I. Two Types of Plans
Most independent school heads plan to retire in part on the distribution from their 403(b) plan to which they have contributed over the years. However, as many as 50% of US independent school heads now have one or both of two nonqualified deferred compensation plans, which in the long run, may result in a much greater retirement asset than the classic 403(b) or 401(k) plan alone. There has been a major trend in this direction in the last 10 years. Heads need to “bone up” on these plans.
About 25 years ago, deferred compensation plans came to the attention of boards and school heads but at that time, most heads who participated in them were leaders of larger, more established, and wealthier independent schools. Today heads of even small schools may have these plans.
In our head compensation benchmarking work with thousands of independent and international schools since 1983, we have seen these plans proliferate. Currently only a very few schools offer these plans to senior management other than the head, but that is changing. Some schools have created these plans (either funded by the school or by the individual) for the CFO, advancement director, deputy/assistant/associate head and division heads. These plans can function as both recruitment and retention tools.
These deferred compensation plans are two kinds: the 457(b) and the 457(f). The “b” plan is more common, simpler and has an IRS cap (now $22,500) on the annual contribution that tends to rise by about $500 annually. There is also a “catchup” contribution for those over 50, and that limit is now $7,500. Most of these plans are in the head’s name and called “nonqualified”, meaning that it can be offered to a higher paid employee, but it does not have to be offered to others. That is opposed to “qualified plans” which must offer the same percentage contribution to all, i.e., the school cannot contribute a greater percentage of base pay to a 403(b) plan for higher paid individuals than for lesser paid individuals.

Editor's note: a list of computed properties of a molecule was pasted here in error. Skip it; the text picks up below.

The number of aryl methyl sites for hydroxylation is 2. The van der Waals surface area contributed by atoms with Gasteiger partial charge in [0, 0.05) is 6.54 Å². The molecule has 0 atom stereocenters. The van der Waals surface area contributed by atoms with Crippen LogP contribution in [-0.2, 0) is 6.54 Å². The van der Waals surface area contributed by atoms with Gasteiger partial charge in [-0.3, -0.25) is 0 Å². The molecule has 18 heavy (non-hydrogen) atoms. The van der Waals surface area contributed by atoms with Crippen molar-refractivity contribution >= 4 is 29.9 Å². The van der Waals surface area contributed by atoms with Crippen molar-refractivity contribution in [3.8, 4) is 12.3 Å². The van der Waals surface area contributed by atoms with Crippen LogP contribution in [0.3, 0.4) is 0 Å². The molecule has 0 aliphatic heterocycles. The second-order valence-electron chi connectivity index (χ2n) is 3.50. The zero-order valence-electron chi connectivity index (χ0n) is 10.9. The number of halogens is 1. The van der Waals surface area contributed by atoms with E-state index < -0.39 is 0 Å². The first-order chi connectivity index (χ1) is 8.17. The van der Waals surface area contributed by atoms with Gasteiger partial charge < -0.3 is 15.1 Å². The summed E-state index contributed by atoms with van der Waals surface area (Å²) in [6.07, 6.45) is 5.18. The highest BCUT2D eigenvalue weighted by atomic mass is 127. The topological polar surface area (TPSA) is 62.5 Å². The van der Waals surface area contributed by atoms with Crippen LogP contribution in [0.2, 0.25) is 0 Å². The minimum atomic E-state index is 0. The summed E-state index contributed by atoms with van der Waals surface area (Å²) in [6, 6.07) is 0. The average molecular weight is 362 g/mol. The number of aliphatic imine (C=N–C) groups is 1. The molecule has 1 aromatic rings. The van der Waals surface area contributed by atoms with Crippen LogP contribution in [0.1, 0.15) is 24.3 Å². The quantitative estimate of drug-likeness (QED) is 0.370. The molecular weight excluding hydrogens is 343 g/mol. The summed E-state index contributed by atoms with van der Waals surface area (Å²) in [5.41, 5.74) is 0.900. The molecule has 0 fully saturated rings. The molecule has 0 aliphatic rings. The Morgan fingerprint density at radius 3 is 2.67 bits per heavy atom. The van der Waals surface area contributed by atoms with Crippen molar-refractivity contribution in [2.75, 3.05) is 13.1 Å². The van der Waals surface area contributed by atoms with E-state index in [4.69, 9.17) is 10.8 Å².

These 457(b) plans are often invested through TIAA and other similar investment funds, and in our experience, the school can set up the plan. The contribution can be from the head and/or from the school though the majority of schools pay the contributions, not the head. The money is tax deferred and upon its vesting date it is taxable as regular income.
The 457(f) plans are more complicated, and generally are the real “cash machine” by which long term heads may build a substantial retirement asset. These plans have no cap on contribution levels (as far as we know) and both the head and the school can contribute. The plans are generally “funded” (though that is not required) and are a part of a school’s endowment portfolio. The school manages and owns the plan until it is vested. The head trusts that the school manages it with an appropriate level of risk.
These plans are at “substantial risk of forfeiture” meaning that if the head leaves before the vesting date agreed upon, the accumulated asset is forfeited even if the head leaves on very good terms. A second risk is if a school is experiencing extreme financial stress, then in rare cases these funds might become the property of the creditors of the school like any other school asset. Finally, if a head is fired for “cause” (gross misconduct, illegal behavior, moral turpitude, etc.) the funds might be lost. This is one reason why the language in a head’s contract regarding “cause” must be very explicit.